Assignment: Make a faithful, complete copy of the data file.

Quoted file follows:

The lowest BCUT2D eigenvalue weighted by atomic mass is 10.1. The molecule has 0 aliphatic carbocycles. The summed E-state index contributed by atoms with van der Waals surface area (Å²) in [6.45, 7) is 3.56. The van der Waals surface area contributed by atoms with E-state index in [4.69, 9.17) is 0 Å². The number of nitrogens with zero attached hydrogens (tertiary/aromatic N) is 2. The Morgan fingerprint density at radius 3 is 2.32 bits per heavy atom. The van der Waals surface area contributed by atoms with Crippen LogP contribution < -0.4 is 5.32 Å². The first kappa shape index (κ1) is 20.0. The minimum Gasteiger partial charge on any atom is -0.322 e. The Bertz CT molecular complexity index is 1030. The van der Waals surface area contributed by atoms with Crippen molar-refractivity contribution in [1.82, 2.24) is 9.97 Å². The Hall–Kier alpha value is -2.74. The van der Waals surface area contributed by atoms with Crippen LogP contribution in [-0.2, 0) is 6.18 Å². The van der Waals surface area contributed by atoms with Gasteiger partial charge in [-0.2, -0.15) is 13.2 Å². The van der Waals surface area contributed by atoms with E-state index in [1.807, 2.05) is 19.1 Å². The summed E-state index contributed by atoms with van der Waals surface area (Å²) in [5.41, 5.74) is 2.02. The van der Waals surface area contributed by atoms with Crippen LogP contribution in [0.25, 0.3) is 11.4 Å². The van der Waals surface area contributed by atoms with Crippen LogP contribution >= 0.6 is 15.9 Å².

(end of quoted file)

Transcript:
The lowest BCUT2D eigenvalue weighted by atomic mass is 10.1. The molecule has 0 aliphatic carbocycles. The summed E-state index contributed by atoms with van der Waals surface area (Å²) in [6.45, 7) is 3.56. The van der Waals surface area contributed by atoms with E-state index in [4.69, 9.17) is 0 Å². The number of nitrogens with zero attached hydrogens (tertiary/aromatic N) is 2. The Morgan fingerprint density at radius 3 is 2.32 bits per heavy atom. The van der Waals surface area contributed by atoms with Crippen LogP contribution < -0.4 is 5.32 Å². The first kappa shape index (κ1) is 20.0. The minimum Gasteiger partial charge on any atom is -0.322 e. The Bertz CT molecular complexity index is 1030. The van der Waals surface area contributed by atoms with Crippen molar-refractivity contribution in [1.82, 2.24) is 9.97 Å². The Hall–Kier alpha value is -2.74. The van der Waals surface area contributed by atoms with Crippen LogP contribution in [-0.2, 0) is 6.18 Å². The van der Waals surface area contributed by atoms with Gasteiger partial charge in [-0.2, -0.15) is 13.2 Å². The van der Waals surface area contributed by atoms with E-state index in [1.807, 2.05) is 19.1 Å². The summed E-state index contributed by atoms with van der Waals surface area (Å²) in [5.41, 5.74) is 2.02. The van der Waals surface area contributed by atoms with Crippen LogP contribution in [0.25, 0.3) is 11.4 Å². The van der Waals surface area contributed by atoms with Crippen LogP contribution >= 0.6 is 15.9 Å².